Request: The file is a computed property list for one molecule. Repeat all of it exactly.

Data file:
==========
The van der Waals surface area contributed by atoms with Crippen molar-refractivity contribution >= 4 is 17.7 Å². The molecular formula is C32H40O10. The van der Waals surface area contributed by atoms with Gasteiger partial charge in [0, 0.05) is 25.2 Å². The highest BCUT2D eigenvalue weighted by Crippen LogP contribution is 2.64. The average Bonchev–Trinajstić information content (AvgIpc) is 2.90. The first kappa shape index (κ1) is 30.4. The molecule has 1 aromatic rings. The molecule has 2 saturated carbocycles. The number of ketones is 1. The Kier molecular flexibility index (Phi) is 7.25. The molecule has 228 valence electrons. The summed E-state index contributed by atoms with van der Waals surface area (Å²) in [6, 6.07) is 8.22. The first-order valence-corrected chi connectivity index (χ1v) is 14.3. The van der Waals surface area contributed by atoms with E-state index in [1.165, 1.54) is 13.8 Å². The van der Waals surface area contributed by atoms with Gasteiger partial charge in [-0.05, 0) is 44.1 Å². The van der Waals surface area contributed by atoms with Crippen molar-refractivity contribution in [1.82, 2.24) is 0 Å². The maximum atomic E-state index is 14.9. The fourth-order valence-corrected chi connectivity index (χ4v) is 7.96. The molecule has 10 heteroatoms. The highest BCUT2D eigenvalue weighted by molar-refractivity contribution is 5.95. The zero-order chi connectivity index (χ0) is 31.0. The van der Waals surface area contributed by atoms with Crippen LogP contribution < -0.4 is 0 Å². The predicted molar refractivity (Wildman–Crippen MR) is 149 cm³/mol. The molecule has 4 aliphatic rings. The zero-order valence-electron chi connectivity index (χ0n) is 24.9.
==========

The van der Waals surface area contributed by atoms with Crippen molar-refractivity contribution >= 4 is 17.7 Å². The molecular formula is C32H40O10. The van der Waals surface area contributed by atoms with Gasteiger partial charge in [0, 0.05) is 25.2 Å². The highest BCUT2D eigenvalue weighted by Crippen LogP contribution is 2.64. The average Bonchev–Trinajstić information content (AvgIpc) is 2.90. The first kappa shape index (κ1) is 30.4. The molecule has 1 aromatic rings. The molecule has 2 saturated carbocycles. The number of ketones is 1. The Kier molecular flexibility index (Phi) is 7.25. The molecule has 228 valence electrons. The summed E-state index contributed by atoms with van der Waals surface area (Å²) in [6, 6.07) is 8.22. The first-order valence-corrected chi connectivity index (χ1v) is 14.3. The van der Waals surface area contributed by atoms with E-state index in [1.165, 1.54) is 13.8 Å². The van der Waals surface area contributed by atoms with Gasteiger partial charge in [-0.05, 0) is 44.1 Å². The van der Waals surface area contributed by atoms with Crippen molar-refractivity contribution in [1.82, 2.24) is 0 Å². The maximum atomic E-state index is 14.9. The fourth-order valence-corrected chi connectivity index (χ4v) is 7.96. The molecule has 10 heteroatoms. The highest BCUT2D eigenvalue weighted by molar-refractivity contribution is 5.95. The zero-order chi connectivity index (χ0) is 31.0. The van der Waals surface area contributed by atoms with Crippen LogP contribution < -0.4 is 0 Å². The predicted molar refractivity (Wildman–Crippen MR) is 149 cm³/mol. The molecule has 4 aliphatic rings. The zero-order valence-electron chi connectivity index (χ0n) is 24.9.